“The President’s Commissions have been very helpful to me, and without drawing an invidious contrast, I have told the [PCSW] that the work they’ve done has been terrific,” said Chace.

“As provost, I work primarily with Faculty Council,” Chopp said. “[It] has been extremely helpful to me in numerous ways. I take ideas of projects or potential policies to the council to get their opinions early in the process. I listen very seriously to what the Faculty Council identifies as important issues for the campus.”

Indeed, in the case of University Senate, it has the authority to step beyond its “advisory” role; its bylaws state that Senate resolutions “shall be deemed final unless and until” the trustees fail to take action. If the University president does not concur with a resolution and chooses not to forward it to the BOT, the Senate has the power, by a two-thirds “super-majority” vote, to override the president’s “veto” and carry its resolutions directly to the appropriate BOT committee.

This has never happened, according to University Secretary Gary Hauk. “In fact, it’s only a fairly recent amendment to the Senate bylaws,” he said. But it does lend a certain gravitas to the Senate that would be absent from a strictly advisory group.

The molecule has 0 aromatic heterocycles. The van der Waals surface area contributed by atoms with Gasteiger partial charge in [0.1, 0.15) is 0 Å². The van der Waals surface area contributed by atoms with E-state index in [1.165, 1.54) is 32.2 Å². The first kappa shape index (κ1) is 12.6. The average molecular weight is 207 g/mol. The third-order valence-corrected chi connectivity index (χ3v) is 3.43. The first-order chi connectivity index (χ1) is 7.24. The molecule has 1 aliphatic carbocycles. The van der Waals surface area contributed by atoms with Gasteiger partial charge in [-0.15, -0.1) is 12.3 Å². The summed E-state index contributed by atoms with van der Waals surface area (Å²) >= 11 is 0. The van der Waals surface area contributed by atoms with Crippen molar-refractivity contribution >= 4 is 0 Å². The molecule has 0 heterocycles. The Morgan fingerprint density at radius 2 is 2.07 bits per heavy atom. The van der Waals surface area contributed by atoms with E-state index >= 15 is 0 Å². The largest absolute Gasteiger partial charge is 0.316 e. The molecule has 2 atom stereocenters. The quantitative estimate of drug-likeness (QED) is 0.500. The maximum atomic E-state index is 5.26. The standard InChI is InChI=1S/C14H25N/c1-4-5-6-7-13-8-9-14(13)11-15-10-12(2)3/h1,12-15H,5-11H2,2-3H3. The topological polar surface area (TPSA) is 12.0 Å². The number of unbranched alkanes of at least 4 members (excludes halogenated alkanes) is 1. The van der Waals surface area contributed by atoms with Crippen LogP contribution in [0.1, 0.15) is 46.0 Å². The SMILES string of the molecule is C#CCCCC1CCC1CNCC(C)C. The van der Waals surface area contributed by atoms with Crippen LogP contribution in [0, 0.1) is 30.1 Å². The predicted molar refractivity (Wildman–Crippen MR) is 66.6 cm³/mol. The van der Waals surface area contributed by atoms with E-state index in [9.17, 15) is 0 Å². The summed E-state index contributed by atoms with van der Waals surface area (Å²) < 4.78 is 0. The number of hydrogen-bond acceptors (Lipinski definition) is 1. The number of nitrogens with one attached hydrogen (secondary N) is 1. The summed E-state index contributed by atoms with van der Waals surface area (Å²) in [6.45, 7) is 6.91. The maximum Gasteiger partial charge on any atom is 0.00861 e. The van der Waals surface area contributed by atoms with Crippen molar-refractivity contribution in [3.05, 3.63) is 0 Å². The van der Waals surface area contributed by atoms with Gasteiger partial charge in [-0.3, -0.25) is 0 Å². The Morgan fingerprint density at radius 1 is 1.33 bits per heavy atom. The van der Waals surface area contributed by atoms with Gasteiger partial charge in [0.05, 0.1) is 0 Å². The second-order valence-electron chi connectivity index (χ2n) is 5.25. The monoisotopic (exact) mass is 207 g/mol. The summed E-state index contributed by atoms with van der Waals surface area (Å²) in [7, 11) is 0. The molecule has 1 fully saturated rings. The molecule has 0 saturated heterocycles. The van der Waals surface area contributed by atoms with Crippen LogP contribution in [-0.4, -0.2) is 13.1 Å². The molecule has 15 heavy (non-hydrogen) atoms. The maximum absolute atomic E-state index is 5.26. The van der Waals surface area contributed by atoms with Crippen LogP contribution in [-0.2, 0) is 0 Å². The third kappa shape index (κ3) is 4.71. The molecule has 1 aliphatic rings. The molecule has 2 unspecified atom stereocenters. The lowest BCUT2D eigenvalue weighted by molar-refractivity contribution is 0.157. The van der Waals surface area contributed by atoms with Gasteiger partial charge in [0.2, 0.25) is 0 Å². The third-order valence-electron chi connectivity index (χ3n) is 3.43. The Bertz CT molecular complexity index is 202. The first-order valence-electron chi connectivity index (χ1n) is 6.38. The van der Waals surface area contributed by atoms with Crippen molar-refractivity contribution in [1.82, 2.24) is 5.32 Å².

But the University Senate influences campus life in many other ways. Through its standing committees, as well as various ad hoc committees, it participates in University governance through less-visible, but just as relevant, channels. Its honorary degrees committee solicits, filters, researches, puts up for a vote and then submits to the BOT nominees for the handful of honorary degrees given at each Commencement. The fringe benefits committee is very active in exploring options for employee benefits packages.

Perhaps the three most visible Senate committees are the Campus Development Committee (CDC), the Traffic/Parking Committee and the Committee on the Environment. All three are related and share liaison members with the others. They have worked themselves into an instrumental role in reviewing plans for campus development and evaluating their various ramifications.